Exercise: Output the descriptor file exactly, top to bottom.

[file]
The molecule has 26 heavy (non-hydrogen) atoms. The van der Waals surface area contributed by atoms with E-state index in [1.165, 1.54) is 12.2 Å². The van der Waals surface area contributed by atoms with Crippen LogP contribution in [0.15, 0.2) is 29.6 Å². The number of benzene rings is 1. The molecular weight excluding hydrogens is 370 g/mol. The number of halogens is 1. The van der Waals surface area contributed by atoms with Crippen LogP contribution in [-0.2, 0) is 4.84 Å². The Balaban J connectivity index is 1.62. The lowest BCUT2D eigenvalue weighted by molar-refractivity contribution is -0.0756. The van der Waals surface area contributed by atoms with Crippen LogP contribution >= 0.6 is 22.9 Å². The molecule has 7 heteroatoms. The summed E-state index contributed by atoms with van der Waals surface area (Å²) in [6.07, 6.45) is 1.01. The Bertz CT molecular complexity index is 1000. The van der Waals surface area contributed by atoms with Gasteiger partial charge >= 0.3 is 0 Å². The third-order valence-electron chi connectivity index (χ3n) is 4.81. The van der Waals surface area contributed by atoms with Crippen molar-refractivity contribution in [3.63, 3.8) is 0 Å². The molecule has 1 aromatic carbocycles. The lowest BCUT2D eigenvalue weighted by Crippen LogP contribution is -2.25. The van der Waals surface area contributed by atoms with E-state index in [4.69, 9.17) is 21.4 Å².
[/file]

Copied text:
The molecule has 26 heavy (non-hydrogen) atoms. The van der Waals surface area contributed by atoms with E-state index in [1.165, 1.54) is 12.2 Å². The van der Waals surface area contributed by atoms with Crippen LogP contribution in [0.15, 0.2) is 29.6 Å². The number of benzene rings is 1. The molecular weight excluding hydrogens is 370 g/mol. The number of halogens is 1. The van der Waals surface area contributed by atoms with Crippen LogP contribution in [-0.2, 0) is 4.84 Å². The Balaban J connectivity index is 1.62. The lowest BCUT2D eigenvalue weighted by molar-refractivity contribution is -0.0756. The van der Waals surface area contributed by atoms with Crippen LogP contribution >= 0.6 is 22.9 Å². The molecule has 7 heteroatoms. The summed E-state index contributed by atoms with van der Waals surface area (Å²) in [6.07, 6.45) is 1.01. The Bertz CT molecular complexity index is 1000. The van der Waals surface area contributed by atoms with Gasteiger partial charge >= 0.3 is 0 Å². The third-order valence-electron chi connectivity index (χ3n) is 4.81. The van der Waals surface area contributed by atoms with Crippen molar-refractivity contribution in [3.63, 3.8) is 0 Å². The molecule has 1 aromatic carbocycles. The lowest BCUT2D eigenvalue weighted by Crippen LogP contribution is -2.25. The van der Waals surface area contributed by atoms with E-state index in [4.69, 9.17) is 21.4 Å².